Brain Downtime [en]

[fr] On a besoin de débrancher son cerveau -- avez-vous assez l'occasion de le faire?

My brain needs downtime. So does yours.

We’ve managed to make our lives so efficient that we’ve removed all the downtime that used to be part of them. We can work on the train, listen to podcasts while we clean and cook, why, we even read on our iPhones as we walk through town.

Sleeping just doesn’t cut it. Of course, we need sleep (that’s also body-downtime), but we need awake-downtime.

What’s your downtime?

For me, reading fiction and watching TV series qualify as brain downtime. My conscious mind is immersed in fiction, though I’m sure a lot is going on in the background. Sailing and judo qualify to, as does riding my exercise bike if I’m listening to music rather than a podcast.

When I’m on the bus and reading FML or flicking idly through my Twitter stream, is that brain downtime?

When I’m walking in the mountains, drinking a cup of tea on my balcony, watching the sun set, taking a bath, or meditating, that’s definitely brain downtime.

Do you get enough brain downtime?

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L'effet chat [fr]

[en] I write a weekly column for Les Quotidiennes, which I republish here on CTTS for safekeeping.

Chroniques du monde connecté: cet article a été initialement publié dans Les Quotidiennes (voir l’original).

Une chose toute simple relevant pour moi du bon sens mais qui n’est pas évidente aux yeux de tous est ce que j’ai nommé “l’effet chat”, à défaut d’un meilleur mot.

Derrière l’écran, sans présence physique, les défenses psychologiques et l’anxiété sociale tombent. On ose plus, on est désinhibé. Sur le versant positif, on se livre plus, parlant de choses parfois trop difficiles pour le face-à-face ou le téléphone, expérimentant des choses nouvelles (oser dire “non” par exemple) que l’on pourra par la suite, petit à petit, transférer dans nos relations hors ligne.

Le revers de la médaille, c’est l’agressivité exacerbée, les escalades d’insultes, la malhonnêteté — qui profitent de s’infiltrer dans la brèche ouverte par l’écran protecteur. On n’a pas besoin de prononcer les mots non plus: les écrire les rend plus faciles.

Dans l’ensemble je vois l’effet chat comme quelque chose de positif. Un peu comme dans un espace protégé (groupe de partage confidentiel par exemple) les timides en nous osent un peu plus être eux sans tant de peurs qui les encombrent. Beaucoup de gens un peu mal à l’aise socialement (et ça ne se voit pas toujours!) apprécient les échanges en ligne, qui leur permettent de se sentir plus eux-mêmes, plus authentiques.

L’effet chat mène aussi à un sentiment d’intimité avec l’autre qui s’installe souvent très rapidement (d’où d’ailleurs la facilité de tomber amoureux en ligne, aussi étonnant que cela puisse paraître à celui ou celle qui n’en a jamais fait l’expérience). Le problème, c’est que ce sentiment d’intimité est dû en bonne partie au moyen de communication plutôt qu’à la personne en face. D’où certaines douches froides, surtout chez les chatteurs inexpérimentés, lors de la première rencontre en chair et en os.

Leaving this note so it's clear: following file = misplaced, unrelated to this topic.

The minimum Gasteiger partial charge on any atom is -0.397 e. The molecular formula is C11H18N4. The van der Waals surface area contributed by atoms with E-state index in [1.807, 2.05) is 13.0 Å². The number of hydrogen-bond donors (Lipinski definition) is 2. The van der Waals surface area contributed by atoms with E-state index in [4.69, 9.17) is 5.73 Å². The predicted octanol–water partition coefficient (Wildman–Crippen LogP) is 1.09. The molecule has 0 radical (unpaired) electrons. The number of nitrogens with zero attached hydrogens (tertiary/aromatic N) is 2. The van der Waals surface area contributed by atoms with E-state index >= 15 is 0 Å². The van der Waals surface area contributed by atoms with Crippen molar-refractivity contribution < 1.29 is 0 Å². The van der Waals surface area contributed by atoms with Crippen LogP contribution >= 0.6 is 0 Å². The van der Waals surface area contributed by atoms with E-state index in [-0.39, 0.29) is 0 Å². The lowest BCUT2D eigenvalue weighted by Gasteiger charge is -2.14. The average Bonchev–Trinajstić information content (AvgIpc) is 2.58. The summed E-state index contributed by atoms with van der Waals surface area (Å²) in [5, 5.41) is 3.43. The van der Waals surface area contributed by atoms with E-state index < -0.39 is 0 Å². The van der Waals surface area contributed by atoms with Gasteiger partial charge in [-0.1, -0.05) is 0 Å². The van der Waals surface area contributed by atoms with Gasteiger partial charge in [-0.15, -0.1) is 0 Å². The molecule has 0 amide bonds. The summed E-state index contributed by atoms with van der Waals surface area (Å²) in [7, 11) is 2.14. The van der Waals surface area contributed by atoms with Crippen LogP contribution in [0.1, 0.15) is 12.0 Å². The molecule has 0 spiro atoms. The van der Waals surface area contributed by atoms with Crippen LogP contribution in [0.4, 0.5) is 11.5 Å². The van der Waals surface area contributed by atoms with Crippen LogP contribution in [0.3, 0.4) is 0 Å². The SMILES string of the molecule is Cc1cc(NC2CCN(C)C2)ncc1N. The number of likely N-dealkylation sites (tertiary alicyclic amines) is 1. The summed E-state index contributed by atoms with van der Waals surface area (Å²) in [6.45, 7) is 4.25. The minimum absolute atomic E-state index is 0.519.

Heureusement, avec l’expérience et le temps viennent la sagesse, et on apprend à rendre au chat ce qui est au chat, et au chatteur ce qui est au chatteur. Les rencontres humaines peuvent être belles, qu’elles se fassent au travers d’un clavier ou autour d’un café.

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Less Extrovert Than I Thought [en]

[fr] J'ai réalisé qu'en fait je n'étais pas aussi extravertie que je l'imaginais. Cette "méconnaissance de moi", si je puis dire, m'amène à me surcharger un peu côté vie sociale (et vie professionnelle "avec gens"). En fait, j'ai aussi pas mal besoin de temps pour moi. Je vais être plus vigilante à l'avenir avec ça!

A couple of weeks back I found an MBTI questionnaire and took it. The result itself is not that surprising (ENTJ) — but what did catch my attention was that the test only evaluated me to be “slightly extrovert”.

I’ve long known that I do need alone time and can become over-socialized, but this test result has suddenly made me realize that I’m just probably not as extrovert as I viewed myself to be. I always thought that I was very extrovert, but come to think of it, it’s just not true.

I love being around people, but I do need a healthy dose of alone time if I’m going to keep my balance.

Now that I’ve put my finger on it, I’m going to pay more attention to making sure I have enough time to myself.

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Face Blindness [en]

[fr] Un épisode de Radiolab qui parle de "face blindness", littéralement "être aveugle aux visages". J'ai un peu de ça (je ne reconnais pas les gens, mais je me souviens d'eux immédiatement quand ils me donnent leur nom). Episode intéressant à écouter.